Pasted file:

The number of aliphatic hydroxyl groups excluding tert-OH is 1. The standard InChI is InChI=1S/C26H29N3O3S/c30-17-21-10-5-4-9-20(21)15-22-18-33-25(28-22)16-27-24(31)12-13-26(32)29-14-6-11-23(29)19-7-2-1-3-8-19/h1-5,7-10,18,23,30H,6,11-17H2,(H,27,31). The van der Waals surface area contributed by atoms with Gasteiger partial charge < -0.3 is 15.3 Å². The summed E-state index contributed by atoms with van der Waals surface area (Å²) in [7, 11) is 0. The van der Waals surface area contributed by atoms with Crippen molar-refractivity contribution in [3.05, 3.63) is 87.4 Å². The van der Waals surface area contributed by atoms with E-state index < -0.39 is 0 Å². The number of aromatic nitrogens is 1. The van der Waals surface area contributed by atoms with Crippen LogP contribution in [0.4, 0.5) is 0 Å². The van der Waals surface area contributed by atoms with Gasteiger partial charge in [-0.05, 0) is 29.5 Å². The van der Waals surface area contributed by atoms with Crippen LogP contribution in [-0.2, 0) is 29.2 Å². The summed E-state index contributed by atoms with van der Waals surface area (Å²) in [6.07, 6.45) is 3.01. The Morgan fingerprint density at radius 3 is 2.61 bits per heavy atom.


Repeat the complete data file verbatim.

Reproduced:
The number of aliphatic hydroxyl groups excluding tert-OH is 1. The standard InChI is InChI=1S/C26H29N3O3S/c30-17-21-10-5-4-9-20(21)15-22-18-33-25(28-22)16-27-24(31)12-13-26(32)29-14-6-11-23(29)19-7-2-1-3-8-19/h1-5,7-10,18,23,30H,6,11-17H2,(H,27,31). The van der Waals surface area contributed by atoms with Gasteiger partial charge < -0.3 is 15.3 Å². The summed E-state index contributed by atoms with van der Waals surface area (Å²) in [7, 11) is 0. The van der Waals surface area contributed by atoms with Crippen molar-refractivity contribution in [3.05, 3.63) is 87.4 Å². The van der Waals surface area contributed by atoms with E-state index < -0.39 is 0 Å². The number of aromatic nitrogens is 1. The van der Waals surface area contributed by atoms with Crippen LogP contribution in [0.4, 0.5) is 0 Å². The van der Waals surface area contributed by atoms with Gasteiger partial charge in [-0.05, 0) is 29.5 Å². The van der Waals surface area contributed by atoms with Crippen LogP contribution in [-0.2, 0) is 29.2 Å². The summed E-state index contributed by atoms with van der Waals surface area (Å²) in [6.07, 6.45) is 3.01. The Morgan fingerprint density at radius 3 is 2.61 bits per heavy atom.